A study published in Nature reports the results of research conducted by a team of scientists led by Ritu Thamman of Pennsylvania State University, who have managed to drastically reduce the level of LDL cholesterol in humans after injecting them with an experimental gene-editing treatment.
Cholesterol linked to low-density lipoproteins, known as LDL (Low-Density Lipoprotein) cholesterol, constitutes the atherogenic fraction of this fat that can cause deposits in the arteries that can trigger cardiovascular accidents such as myocardial or cerebral infarction.
The new gene editing therapy, which has been applied in humans for the first time, combats this fraction of cholesterol by manipulating DNA and permanently deactivates the PCSK9 gene, which is active in the liver and controls the level of low-density lipoprotein (LDL).
It has been developed by Verve Therapeutics, a biotechnology company based in Boston (Massachusetts, USA), which stated that a single injection of VERVE-101 reduced the amount of LDL in the blood by up to 55% in trial participants.
It is now known that one of the recruited volunteers died after participating in the trial, in which 9 other people participated. The 10 volunteers, who had high levels of LDL cholesterol since birth due to a congenital disease, received an injection of VERVE-101 to deactivate the aforementioned PCSK9 gene. After 28 days, the subjects saw their LDL cholesterol level reduced by up to 55%. Before the experiment, their plasma level was twice as high as usual.
Six months after injection, participants who received the highest dose of VERVE-101 continued with the 55% reduction in LDL, however, they suffered fever and headaches, flu-like symptoms, accompanied by a transient increase in liver enzyme levels, which returned to normal within days.
Most seriously, one of the 10 patients died of a heart attack five weeks after receiving VERVE-101, while a second participant had a heart attack one day after the injection. According to the authors of the study, a correlation between the administration of the treatment and heart attacks cannot be assured, since both volunteers suffered from advanced heart disease.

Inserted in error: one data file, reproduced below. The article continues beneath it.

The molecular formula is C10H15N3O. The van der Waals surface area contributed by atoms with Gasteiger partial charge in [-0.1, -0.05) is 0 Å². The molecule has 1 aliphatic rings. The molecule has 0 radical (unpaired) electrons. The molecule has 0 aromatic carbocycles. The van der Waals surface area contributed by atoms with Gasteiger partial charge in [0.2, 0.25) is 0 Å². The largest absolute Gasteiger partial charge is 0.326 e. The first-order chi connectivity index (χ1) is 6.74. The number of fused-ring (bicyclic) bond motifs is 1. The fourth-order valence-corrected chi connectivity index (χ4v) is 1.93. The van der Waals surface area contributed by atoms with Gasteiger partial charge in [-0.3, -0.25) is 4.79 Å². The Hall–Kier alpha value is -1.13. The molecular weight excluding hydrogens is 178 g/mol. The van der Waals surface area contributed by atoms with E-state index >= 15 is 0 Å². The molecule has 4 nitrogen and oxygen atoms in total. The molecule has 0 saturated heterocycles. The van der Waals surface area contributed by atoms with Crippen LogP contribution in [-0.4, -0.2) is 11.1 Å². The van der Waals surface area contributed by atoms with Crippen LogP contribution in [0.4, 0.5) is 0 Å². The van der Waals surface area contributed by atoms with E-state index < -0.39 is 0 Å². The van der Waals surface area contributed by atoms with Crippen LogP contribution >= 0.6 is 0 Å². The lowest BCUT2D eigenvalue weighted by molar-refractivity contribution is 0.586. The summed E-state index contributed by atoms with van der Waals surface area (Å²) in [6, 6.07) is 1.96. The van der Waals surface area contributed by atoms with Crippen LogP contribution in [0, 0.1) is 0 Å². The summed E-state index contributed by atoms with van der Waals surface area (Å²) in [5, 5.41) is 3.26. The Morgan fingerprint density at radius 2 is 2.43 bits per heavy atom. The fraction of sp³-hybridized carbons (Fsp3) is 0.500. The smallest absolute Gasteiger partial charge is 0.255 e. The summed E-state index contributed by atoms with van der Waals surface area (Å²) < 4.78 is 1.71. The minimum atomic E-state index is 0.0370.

The application of gene editing techniques in clinical practice constitutes a promising future for the correction of genetically based diseases, thanks to the new possibilities of CRISPR-Cas9 technology. Its use, both on adult and germ cells, would allow the suppression, modification or replacement of genes responsible for certain pathologies.
Its application is not yet possible either in the germ cells or in the early embryo due to the lack of security and experience in this type of manipulation, that would genetically affect all the cells of the individual, with the consequences that may arise in the case of the appearance of undesirable effects. But its application on somatic cells in adult individuals is already a reality. The recent results in the case of the treatment of a woman with sickle cell anemia demonstrate this, although the technique is not without risks.
As we have alredy published in our Observatory, after the complete sequencing of the human genome in 2022, as published in Science, the possibilities of intervening by manipulating this sequence for therapeutic purposes increased. Others of more dubious ethical acceptability, such as the introduction or suppression of certain characteristics of individuals, have also increased.
Reality has shown that the simple knowledge of the genomic sequence is not enough to go deeper into the way in which these genes interact with each other, so that modifications to some of them cause uncontrolled effects that are difficult to predict.
Researchers must be prudent to allow for a weighted evaluation of the risks and must sufficiently extend prior animal experimentation to avoid accidents in their use, given that it is a safety requirement in the application of these techniques in humans.
The use of safer therapeutic alternatives, if available, should be the first option until gene therapies have reached well-proven levels of safety and efficacy.
Julio Tudela and Cristina Castillo
Bioethics Observatory – Institute of Life Sciences
Catholic University of Valencia